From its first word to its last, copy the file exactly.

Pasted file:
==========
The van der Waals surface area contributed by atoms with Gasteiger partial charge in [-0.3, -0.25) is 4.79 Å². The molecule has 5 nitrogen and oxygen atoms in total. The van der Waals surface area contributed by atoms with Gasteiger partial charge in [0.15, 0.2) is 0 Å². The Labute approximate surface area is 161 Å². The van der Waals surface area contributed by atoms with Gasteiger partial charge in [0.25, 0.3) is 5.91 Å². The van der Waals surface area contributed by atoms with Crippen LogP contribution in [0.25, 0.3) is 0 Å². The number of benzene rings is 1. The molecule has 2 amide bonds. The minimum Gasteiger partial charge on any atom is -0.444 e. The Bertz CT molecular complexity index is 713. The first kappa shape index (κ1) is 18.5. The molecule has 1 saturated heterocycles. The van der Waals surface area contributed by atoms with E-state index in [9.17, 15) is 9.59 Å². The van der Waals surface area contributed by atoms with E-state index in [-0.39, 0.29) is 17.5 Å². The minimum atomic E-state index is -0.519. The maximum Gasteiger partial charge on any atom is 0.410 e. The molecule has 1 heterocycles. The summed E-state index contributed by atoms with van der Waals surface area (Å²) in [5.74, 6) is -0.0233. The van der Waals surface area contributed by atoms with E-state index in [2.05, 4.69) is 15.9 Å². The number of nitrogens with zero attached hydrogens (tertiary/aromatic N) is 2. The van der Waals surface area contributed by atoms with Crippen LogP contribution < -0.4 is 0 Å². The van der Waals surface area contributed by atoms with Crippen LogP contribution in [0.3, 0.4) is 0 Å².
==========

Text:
The van der Waals surface area contributed by atoms with Gasteiger partial charge in [-0.3, -0.25) is 4.79 Å². The molecule has 5 nitrogen and oxygen atoms in total. The van der Waals surface area contributed by atoms with Gasteiger partial charge in [0.15, 0.2) is 0 Å². The Labute approximate surface area is 161 Å². The van der Waals surface area contributed by atoms with Gasteiger partial charge in [0.25, 0.3) is 5.91 Å². The van der Waals surface area contributed by atoms with Crippen LogP contribution in [0.25, 0.3) is 0 Å². The number of benzene rings is 1. The molecule has 2 amide bonds. The minimum Gasteiger partial charge on any atom is -0.444 e. The Bertz CT molecular complexity index is 713. The first kappa shape index (κ1) is 18.5. The molecule has 1 saturated heterocycles. The van der Waals surface area contributed by atoms with E-state index in [9.17, 15) is 9.59 Å². The van der Waals surface area contributed by atoms with E-state index in [-0.39, 0.29) is 17.5 Å². The minimum atomic E-state index is -0.519. The maximum Gasteiger partial charge on any atom is 0.410 e. The molecule has 1 heterocycles. The summed E-state index contributed by atoms with van der Waals surface area (Å²) in [5.74, 6) is -0.0233. The van der Waals surface area contributed by atoms with E-state index in [2.05, 4.69) is 15.9 Å². The number of nitrogens with zero attached hydrogens (tertiary/aromatic N) is 2. The van der Waals surface area contributed by atoms with Crippen LogP contribution < -0.4 is 0 Å². The van der Waals surface area contributed by atoms with Crippen LogP contribution in [0.3, 0.4) is 0 Å².